NORTON — Dominion Energy is no longer considering the Bullitt mine site in Appalachia for a planned pumped storage energy project.
Dominion is now looking solely at the East River Mountain site in Tazewell County and all counties in the region will share in the $12 million in tax revenue if the facility is built, based on a revenue-sharing agreement between the seven coalfield counties and the city of Norton.
Dickenson County will receive 10 percent of the tax revenue. Buchanan, Lee, Russell and Scott counties will receive 14 percent each. Wise County will receive 16 percent. Tazewell County will receive 22 percent. Norton will receive 4 percent of the annual tax revenue.
During a Monday morning interview in Norton, Spencer Adkins, Dominion Energy’s director of general projects, confirmed that the Bullitt mine site is “not utilities scale.
“We did an analysis of the Bullitt mine and could not determine how much water would be available.”
While the Bullitt mine site is not suitable for an 800-megawatt facility, Adkins believes it could be used by another company for pumped storage on a smaller scale.
If the Tazewell County site is approved, it is estimated that more than 2,000 jobs will be created during the five- to seven-year construction period. Between 30 and 50 permanent jobs will be created.
Legislation encouraging development of pumped storage power in the coalfields was introduced by state Dels. Terry Kilgore, R-Gate City, and Del. Todd Pillion, R-Abingdon, and Sen. Ben Chafin, R-Lebanon. It was signed into law in 2017 by then-governor Terry McAuliffe.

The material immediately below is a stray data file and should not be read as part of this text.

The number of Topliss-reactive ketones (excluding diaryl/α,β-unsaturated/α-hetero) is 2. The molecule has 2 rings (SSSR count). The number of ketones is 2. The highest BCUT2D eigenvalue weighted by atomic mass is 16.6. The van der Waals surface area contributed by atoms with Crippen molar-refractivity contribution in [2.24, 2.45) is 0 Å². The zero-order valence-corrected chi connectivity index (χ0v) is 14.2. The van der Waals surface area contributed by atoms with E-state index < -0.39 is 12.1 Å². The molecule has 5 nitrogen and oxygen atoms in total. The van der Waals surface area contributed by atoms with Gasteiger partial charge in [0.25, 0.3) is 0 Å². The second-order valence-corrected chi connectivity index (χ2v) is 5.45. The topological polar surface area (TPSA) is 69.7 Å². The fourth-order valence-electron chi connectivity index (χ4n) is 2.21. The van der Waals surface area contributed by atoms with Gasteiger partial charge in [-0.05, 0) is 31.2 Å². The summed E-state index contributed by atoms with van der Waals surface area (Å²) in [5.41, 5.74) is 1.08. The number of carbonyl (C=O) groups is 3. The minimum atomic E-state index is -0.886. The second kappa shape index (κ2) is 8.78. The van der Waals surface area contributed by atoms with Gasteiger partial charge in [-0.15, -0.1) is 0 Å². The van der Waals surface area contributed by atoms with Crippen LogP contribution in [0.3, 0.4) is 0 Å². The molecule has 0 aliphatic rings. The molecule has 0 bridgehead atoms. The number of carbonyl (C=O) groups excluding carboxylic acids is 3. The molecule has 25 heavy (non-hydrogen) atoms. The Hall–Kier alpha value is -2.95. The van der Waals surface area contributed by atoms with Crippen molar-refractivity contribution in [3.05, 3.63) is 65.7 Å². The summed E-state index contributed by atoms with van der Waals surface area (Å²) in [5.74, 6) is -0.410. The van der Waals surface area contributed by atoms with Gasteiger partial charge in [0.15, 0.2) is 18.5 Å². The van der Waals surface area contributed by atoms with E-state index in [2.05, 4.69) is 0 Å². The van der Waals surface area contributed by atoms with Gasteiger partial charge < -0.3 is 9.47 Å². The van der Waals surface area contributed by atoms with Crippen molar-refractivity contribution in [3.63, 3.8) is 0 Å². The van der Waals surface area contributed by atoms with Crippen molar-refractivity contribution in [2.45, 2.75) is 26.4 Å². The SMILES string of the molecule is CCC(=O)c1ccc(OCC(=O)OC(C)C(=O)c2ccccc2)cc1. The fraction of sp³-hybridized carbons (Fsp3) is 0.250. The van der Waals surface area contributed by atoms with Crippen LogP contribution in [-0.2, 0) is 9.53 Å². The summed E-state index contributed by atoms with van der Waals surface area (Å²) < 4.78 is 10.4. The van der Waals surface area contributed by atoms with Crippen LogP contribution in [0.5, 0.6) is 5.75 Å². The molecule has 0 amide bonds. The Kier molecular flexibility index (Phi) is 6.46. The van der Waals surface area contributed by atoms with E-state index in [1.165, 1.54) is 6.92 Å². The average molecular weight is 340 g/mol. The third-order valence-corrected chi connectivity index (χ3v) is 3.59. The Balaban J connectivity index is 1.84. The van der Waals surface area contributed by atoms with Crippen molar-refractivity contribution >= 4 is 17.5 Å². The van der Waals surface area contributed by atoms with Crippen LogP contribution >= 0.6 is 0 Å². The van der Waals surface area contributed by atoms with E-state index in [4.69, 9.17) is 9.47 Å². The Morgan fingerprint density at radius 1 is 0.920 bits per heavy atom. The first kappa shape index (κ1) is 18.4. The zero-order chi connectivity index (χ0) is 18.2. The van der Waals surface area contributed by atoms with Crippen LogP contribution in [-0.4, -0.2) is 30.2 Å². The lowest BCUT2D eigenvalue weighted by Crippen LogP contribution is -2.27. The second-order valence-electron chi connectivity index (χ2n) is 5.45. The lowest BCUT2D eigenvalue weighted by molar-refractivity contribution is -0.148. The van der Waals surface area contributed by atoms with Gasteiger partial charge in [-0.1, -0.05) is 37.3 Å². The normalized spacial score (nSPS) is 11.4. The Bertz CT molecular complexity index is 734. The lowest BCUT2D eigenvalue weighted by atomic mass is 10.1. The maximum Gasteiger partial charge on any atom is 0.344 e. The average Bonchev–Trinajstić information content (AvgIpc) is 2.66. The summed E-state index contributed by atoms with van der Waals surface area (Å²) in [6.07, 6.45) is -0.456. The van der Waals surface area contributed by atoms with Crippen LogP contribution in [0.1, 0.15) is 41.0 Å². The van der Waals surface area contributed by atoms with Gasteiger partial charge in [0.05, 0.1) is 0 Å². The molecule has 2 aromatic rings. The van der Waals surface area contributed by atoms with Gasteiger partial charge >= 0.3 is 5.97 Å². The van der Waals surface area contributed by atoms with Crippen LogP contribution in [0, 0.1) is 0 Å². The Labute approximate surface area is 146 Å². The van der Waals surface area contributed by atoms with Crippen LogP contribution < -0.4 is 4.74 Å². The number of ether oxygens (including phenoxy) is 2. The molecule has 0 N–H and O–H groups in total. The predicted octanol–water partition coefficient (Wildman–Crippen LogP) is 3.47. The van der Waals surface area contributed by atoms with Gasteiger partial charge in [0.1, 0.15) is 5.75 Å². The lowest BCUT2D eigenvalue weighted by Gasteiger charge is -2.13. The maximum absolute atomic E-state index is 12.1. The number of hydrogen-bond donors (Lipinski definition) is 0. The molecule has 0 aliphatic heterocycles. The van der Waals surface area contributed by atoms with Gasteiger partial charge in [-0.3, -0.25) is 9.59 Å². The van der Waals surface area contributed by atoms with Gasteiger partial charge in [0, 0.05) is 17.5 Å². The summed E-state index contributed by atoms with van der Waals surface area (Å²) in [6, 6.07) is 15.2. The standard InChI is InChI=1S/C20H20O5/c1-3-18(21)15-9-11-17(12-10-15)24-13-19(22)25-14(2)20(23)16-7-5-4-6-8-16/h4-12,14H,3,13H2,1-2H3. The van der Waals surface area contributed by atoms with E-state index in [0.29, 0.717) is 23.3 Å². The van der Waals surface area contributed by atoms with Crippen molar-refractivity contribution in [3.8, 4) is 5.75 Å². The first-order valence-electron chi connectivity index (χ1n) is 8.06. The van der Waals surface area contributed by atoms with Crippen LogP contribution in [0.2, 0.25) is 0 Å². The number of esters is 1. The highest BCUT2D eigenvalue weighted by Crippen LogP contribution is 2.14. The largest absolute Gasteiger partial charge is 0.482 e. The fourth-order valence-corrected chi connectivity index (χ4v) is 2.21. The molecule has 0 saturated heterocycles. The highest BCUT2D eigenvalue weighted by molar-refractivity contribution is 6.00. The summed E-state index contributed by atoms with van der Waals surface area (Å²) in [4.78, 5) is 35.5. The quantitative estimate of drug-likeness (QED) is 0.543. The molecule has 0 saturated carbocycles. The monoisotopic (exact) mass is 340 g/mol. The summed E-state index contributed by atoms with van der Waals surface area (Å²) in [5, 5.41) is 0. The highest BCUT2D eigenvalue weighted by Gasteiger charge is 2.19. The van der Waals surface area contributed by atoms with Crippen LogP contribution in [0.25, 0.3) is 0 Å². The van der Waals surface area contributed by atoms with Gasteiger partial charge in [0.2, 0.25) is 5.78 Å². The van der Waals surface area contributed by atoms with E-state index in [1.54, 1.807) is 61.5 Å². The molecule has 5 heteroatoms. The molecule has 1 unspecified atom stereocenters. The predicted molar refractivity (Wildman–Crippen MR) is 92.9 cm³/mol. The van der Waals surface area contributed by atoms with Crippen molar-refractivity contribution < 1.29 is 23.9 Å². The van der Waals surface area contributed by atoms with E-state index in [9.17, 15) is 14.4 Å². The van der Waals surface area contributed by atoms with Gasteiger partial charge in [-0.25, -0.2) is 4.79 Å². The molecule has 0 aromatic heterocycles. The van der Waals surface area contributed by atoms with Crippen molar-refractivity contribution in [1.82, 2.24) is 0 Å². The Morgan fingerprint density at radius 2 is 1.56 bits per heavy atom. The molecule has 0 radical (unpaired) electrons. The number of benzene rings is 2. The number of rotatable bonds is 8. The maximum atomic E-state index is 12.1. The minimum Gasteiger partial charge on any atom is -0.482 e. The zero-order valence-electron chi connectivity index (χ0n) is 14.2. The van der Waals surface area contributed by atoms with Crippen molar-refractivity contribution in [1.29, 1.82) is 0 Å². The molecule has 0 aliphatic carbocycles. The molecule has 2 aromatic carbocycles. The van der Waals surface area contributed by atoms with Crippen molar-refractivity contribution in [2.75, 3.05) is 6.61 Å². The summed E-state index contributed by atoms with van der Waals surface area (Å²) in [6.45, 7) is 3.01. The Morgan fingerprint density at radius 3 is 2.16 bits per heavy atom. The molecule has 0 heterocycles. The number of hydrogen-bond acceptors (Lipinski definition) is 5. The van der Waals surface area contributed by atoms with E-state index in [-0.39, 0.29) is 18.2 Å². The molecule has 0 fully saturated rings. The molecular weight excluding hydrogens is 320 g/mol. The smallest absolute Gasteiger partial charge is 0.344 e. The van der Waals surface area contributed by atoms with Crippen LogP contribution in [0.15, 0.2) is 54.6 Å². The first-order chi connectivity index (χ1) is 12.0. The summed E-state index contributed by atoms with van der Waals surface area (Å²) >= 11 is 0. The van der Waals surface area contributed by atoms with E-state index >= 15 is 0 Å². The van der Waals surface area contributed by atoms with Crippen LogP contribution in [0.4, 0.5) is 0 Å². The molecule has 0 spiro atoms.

Dominion Energy Communication Specialist Jeremy Slayton explained pumped storage in an email:
“Pumped hydroelectric storage stations store kinetic energy in the form of water. When electricity is in high demand, water is released from an upper to a lower reservoir through tunnels, spinning turbines to produce electricity. At times when energy demand is low, the water is pumped back into the upper reservoir to be stored until additional generation may be needed. The ‘on-demand’ nature of pumped storage technology makes it an appealing resource, because it compliments the use of intermittent energy sources like renewables.”
Currently, the Tazewell site is in the “feasibility stage.” According to Adkins and Slayton, Dominion Energy is looking at environmental aspects such as geotechnical borings and water sources.
Adkins said that the next step is for Dominion to submit a preliminary application to the Federal Energy Regulatory Commission. This process could take between two and four years.
Dominion Energy will be taking questions and providing more information at upcoming open house events. Open houses are on July 16 at Graham High School in Bluefield, Va. from 4:30-7:30 p.m. and July 18 at Bland High School in Rocky Gap from 4:30 p.m.-7:30 p.m.